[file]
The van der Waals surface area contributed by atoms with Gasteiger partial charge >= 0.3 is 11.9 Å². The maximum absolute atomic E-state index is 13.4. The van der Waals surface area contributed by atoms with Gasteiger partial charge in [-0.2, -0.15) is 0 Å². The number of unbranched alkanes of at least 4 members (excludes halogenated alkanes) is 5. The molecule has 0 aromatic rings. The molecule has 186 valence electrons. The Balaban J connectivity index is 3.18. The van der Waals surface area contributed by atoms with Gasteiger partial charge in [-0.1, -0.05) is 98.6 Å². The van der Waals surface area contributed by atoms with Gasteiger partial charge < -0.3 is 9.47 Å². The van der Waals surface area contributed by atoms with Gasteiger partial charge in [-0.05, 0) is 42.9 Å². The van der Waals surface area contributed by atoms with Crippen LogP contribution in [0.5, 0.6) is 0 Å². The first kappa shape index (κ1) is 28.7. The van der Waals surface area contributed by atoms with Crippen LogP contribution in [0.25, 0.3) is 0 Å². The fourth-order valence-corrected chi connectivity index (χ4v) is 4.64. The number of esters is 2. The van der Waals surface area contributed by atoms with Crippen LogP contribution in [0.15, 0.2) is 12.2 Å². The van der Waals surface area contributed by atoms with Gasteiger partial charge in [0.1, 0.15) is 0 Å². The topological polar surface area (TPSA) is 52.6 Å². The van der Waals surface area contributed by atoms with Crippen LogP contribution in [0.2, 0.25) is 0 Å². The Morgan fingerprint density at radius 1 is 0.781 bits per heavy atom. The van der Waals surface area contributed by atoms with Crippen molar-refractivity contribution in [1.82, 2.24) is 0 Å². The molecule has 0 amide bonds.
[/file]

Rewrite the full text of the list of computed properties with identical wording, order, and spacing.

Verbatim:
The van der Waals surface area contributed by atoms with Gasteiger partial charge >= 0.3 is 11.9 Å². The maximum absolute atomic E-state index is 13.4. The van der Waals surface area contributed by atoms with Gasteiger partial charge in [-0.2, -0.15) is 0 Å². The number of unbranched alkanes of at least 4 members (excludes halogenated alkanes) is 5. The molecule has 0 aromatic rings. The molecule has 186 valence electrons. The Balaban J connectivity index is 3.18. The van der Waals surface area contributed by atoms with Gasteiger partial charge in [-0.1, -0.05) is 98.6 Å². The van der Waals surface area contributed by atoms with Gasteiger partial charge < -0.3 is 9.47 Å². The van der Waals surface area contributed by atoms with Gasteiger partial charge in [-0.05, 0) is 42.9 Å². The van der Waals surface area contributed by atoms with Crippen LogP contribution in [0.5, 0.6) is 0 Å². The first kappa shape index (κ1) is 28.7. The van der Waals surface area contributed by atoms with Crippen LogP contribution in [0.25, 0.3) is 0 Å². The fourth-order valence-corrected chi connectivity index (χ4v) is 4.64. The number of esters is 2. The van der Waals surface area contributed by atoms with Crippen LogP contribution in [0.15, 0.2) is 12.2 Å². The van der Waals surface area contributed by atoms with Gasteiger partial charge in [0.1, 0.15) is 0 Å². The topological polar surface area (TPSA) is 52.6 Å². The van der Waals surface area contributed by atoms with Crippen LogP contribution in [0.2, 0.25) is 0 Å². The Morgan fingerprint density at radius 1 is 0.781 bits per heavy atom. The van der Waals surface area contributed by atoms with Crippen molar-refractivity contribution in [1.82, 2.24) is 0 Å². The molecule has 0 amide bonds.